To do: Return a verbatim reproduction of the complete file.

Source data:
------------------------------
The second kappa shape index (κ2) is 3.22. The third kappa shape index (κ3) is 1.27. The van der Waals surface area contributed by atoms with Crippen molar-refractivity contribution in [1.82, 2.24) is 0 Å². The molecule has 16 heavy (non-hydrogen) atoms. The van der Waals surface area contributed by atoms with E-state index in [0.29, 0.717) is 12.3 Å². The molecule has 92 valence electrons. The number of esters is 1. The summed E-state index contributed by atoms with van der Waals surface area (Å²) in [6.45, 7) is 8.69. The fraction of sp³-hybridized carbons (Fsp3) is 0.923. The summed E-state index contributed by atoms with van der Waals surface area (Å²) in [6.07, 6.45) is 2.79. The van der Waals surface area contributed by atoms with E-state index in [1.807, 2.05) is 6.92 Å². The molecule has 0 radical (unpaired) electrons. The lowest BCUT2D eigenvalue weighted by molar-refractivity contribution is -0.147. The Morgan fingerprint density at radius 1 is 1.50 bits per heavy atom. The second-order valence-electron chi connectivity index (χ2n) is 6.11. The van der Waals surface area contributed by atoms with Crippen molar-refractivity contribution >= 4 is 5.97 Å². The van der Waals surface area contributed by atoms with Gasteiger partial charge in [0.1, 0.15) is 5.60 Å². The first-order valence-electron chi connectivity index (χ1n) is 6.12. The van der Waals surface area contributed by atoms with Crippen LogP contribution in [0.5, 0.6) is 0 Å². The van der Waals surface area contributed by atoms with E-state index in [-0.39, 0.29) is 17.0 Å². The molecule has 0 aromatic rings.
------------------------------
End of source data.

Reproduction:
The second kappa shape index (κ2) is 3.22. The third kappa shape index (κ3) is 1.27. The van der Waals surface area contributed by atoms with Crippen molar-refractivity contribution in [1.82, 2.24) is 0 Å². The molecule has 16 heavy (non-hydrogen) atoms. The van der Waals surface area contributed by atoms with E-state index in [0.29, 0.717) is 12.3 Å². The molecule has 92 valence electrons. The number of esters is 1. The summed E-state index contributed by atoms with van der Waals surface area (Å²) in [6.45, 7) is 8.69. The fraction of sp³-hybridized carbons (Fsp3) is 0.923. The summed E-state index contributed by atoms with van der Waals surface area (Å²) in [6.07, 6.45) is 2.79. The van der Waals surface area contributed by atoms with E-state index in [1.807, 2.05) is 6.92 Å². The molecule has 0 radical (unpaired) electrons. The lowest BCUT2D eigenvalue weighted by molar-refractivity contribution is -0.147. The Morgan fingerprint density at radius 1 is 1.50 bits per heavy atom. The second-order valence-electron chi connectivity index (χ2n) is 6.11. The van der Waals surface area contributed by atoms with Crippen molar-refractivity contribution >= 4 is 5.97 Å². The van der Waals surface area contributed by atoms with Gasteiger partial charge in [0.1, 0.15) is 5.60 Å². The first-order valence-electron chi connectivity index (χ1n) is 6.12. The van der Waals surface area contributed by atoms with Crippen LogP contribution in [0.5, 0.6) is 0 Å². The van der Waals surface area contributed by atoms with E-state index in [-0.39, 0.29) is 17.0 Å². The molecule has 0 aromatic rings.